6 Common Misconceptions About WordPress

According to WordPress.com, WordPress powers an impressive 23% of all websites, making it the most popular online publishing platform. Yet I can’t tell you how many times my standard line of, “We build most of our sites on WordPress,” is met with a questioning look. I’ve seen the look and gotten the questions often enough to know there are some real misconceptions about the capabilities of WordPress. Here I’ll explore a few of the most common questions we hear and hopefully ease your reluctance about jumping into WordPress.

1. WordPress is for blogs
True. WordPress is for blogs. And just about any other type of website you can imagine. From eCommerce to media to corporate sites, WordPress powers 1 out of every 6 websites. It is used by not-for-profits, governments and Fortune 500 companies around the globe.

Some of the most popular brands in the world use WordPress, including: CNN, the National Football League, Major League Baseball and TED.

2. WordPress is free, so…
Using WordPress is one time when the old adage “you get what you pay for” doesn’t ring true. WordPress is formed by a community of passionate developers and used by more than 20 percent of all websites. Its code is open source for any one to study and examine for quality. It adheres to the very best programming practices, is developer friendly and completely free.

3. WordPress isn’t scalable
Another common misconception of WordPress is that it isn’t suitable for high-traffic sites. WordPress sites are dynamic, and need to be built each time a user accesses the site. Scalability can become an issue as traffic increases and the site slows. By setting up your WordPress account to cache so that your dynamically generated page is stored on the server as a static page, you can easily avoid this potential problem.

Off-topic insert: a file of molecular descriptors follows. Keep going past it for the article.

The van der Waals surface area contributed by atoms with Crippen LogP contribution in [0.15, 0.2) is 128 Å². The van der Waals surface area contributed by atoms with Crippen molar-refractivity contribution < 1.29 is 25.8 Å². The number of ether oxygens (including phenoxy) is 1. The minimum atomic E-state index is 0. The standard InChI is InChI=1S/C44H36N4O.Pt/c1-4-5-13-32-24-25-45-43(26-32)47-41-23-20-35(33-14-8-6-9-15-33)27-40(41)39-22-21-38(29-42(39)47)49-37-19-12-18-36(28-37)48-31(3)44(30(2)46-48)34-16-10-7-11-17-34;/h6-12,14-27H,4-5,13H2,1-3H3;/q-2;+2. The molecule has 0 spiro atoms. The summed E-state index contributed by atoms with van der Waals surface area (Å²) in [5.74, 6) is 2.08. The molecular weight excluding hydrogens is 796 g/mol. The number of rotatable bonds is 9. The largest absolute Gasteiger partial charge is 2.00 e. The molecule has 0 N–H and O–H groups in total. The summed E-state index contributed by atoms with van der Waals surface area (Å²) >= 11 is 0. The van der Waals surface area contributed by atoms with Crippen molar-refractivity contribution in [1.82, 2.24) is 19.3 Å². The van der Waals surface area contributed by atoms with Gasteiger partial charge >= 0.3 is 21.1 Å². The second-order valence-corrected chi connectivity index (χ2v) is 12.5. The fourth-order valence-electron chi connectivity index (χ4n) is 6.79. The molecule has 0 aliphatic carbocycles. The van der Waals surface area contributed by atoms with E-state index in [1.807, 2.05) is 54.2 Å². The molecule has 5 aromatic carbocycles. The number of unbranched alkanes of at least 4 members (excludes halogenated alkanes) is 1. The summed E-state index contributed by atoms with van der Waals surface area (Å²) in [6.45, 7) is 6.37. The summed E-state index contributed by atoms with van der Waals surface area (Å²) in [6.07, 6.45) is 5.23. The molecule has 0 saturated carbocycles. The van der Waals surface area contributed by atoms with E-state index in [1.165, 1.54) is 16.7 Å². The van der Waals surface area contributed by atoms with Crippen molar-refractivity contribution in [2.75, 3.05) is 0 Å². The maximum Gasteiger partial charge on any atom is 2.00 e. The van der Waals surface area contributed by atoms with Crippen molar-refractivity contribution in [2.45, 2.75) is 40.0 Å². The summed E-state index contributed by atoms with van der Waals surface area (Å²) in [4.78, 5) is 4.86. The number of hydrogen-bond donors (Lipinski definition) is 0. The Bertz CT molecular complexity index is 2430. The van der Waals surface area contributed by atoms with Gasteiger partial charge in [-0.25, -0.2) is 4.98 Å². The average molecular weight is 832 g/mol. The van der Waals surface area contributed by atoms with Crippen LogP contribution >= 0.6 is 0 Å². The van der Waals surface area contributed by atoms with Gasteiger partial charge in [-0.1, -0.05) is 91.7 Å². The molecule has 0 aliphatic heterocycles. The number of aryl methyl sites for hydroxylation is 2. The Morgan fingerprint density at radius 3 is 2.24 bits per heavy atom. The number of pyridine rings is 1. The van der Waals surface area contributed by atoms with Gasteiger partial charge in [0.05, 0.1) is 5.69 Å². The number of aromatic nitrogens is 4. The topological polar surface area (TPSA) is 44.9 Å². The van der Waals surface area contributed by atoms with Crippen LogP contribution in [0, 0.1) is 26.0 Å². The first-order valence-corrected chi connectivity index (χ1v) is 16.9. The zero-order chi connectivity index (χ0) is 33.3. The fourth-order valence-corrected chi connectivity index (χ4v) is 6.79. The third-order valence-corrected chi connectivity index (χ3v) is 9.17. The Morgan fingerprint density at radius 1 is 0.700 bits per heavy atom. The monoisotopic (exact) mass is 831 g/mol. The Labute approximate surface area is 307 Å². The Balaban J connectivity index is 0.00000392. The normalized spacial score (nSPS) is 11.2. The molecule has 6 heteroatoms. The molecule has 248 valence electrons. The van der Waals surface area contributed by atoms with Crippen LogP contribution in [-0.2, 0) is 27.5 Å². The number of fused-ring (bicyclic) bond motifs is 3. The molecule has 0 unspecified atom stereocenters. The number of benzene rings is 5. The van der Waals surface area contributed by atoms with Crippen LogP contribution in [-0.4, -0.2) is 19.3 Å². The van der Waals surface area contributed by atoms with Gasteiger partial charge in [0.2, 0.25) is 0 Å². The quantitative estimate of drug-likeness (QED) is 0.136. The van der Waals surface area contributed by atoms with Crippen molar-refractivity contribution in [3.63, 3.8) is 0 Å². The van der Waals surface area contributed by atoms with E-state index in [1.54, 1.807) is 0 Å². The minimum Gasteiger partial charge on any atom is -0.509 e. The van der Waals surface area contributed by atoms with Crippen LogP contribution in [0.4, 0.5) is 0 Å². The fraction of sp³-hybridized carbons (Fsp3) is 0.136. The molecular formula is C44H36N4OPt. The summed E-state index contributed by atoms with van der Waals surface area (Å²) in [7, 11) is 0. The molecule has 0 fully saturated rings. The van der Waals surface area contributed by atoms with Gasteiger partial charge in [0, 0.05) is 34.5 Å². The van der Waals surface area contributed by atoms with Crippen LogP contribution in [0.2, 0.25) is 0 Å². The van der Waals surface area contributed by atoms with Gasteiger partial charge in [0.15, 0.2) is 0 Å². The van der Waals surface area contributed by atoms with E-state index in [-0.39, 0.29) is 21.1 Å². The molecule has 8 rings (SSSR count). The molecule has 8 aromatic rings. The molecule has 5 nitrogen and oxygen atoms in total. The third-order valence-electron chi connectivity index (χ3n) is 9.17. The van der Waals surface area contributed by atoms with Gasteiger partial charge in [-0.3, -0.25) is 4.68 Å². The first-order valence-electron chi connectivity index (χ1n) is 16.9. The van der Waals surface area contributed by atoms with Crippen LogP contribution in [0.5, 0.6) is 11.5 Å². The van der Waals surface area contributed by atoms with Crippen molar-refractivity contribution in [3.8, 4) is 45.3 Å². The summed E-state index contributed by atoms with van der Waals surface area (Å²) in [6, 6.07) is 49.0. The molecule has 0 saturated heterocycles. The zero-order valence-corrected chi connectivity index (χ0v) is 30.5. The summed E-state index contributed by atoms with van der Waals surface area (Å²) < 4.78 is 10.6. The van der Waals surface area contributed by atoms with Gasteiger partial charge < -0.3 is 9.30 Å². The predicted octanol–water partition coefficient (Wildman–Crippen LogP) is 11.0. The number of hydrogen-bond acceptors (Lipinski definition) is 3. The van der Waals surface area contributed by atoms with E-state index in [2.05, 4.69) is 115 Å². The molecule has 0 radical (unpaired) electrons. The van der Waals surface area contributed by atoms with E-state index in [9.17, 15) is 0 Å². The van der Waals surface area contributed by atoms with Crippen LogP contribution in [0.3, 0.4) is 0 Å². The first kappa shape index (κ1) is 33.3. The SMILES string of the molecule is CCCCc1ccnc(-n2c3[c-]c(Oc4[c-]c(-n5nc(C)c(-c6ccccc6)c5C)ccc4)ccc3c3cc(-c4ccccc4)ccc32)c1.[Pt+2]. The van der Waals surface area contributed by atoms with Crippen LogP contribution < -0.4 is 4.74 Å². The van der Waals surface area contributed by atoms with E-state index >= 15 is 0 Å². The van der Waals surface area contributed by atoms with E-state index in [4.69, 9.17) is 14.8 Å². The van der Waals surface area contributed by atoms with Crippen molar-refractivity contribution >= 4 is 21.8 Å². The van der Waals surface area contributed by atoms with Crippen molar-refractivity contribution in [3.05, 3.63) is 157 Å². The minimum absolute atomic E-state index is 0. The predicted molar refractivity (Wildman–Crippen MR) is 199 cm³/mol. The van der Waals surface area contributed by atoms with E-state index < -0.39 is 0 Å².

4. WordPress isn’t secure
One of the biggest reasons WordPress is so popular is because of its security. WordPress is an open source software, meaning its source code is available online for anyone to study and find security issues.

WordPress also allows for added security measures and by following a few best practices, you can guard your site against common web threats.

5. WordPress doesn’t support eCommerce
While WordPress doesn’t come with a default shopping cart or payment gateway, there are myriad of plugins that allow you to create an eCommerce website with WordPress.

WooCommerce is the most popular option, handling all aspects of your eCommerce business, including: payments, inventory, shipping, tax and reporting.

6. WordPress could disappear tomorrow
People often think that since WordPress is free, it could disappear at any time. But WordPress isn’t developed by a single person or company that could just suddenly close up shop. Instead, thousands of people around the world actively contribute to the WordPress community, developing and improving the product.

Did we help answer some of your questions about WordPress? What other misconceptions do you have or have you heard about WordPress? Let us know and we’ll address those in an upcoming blog.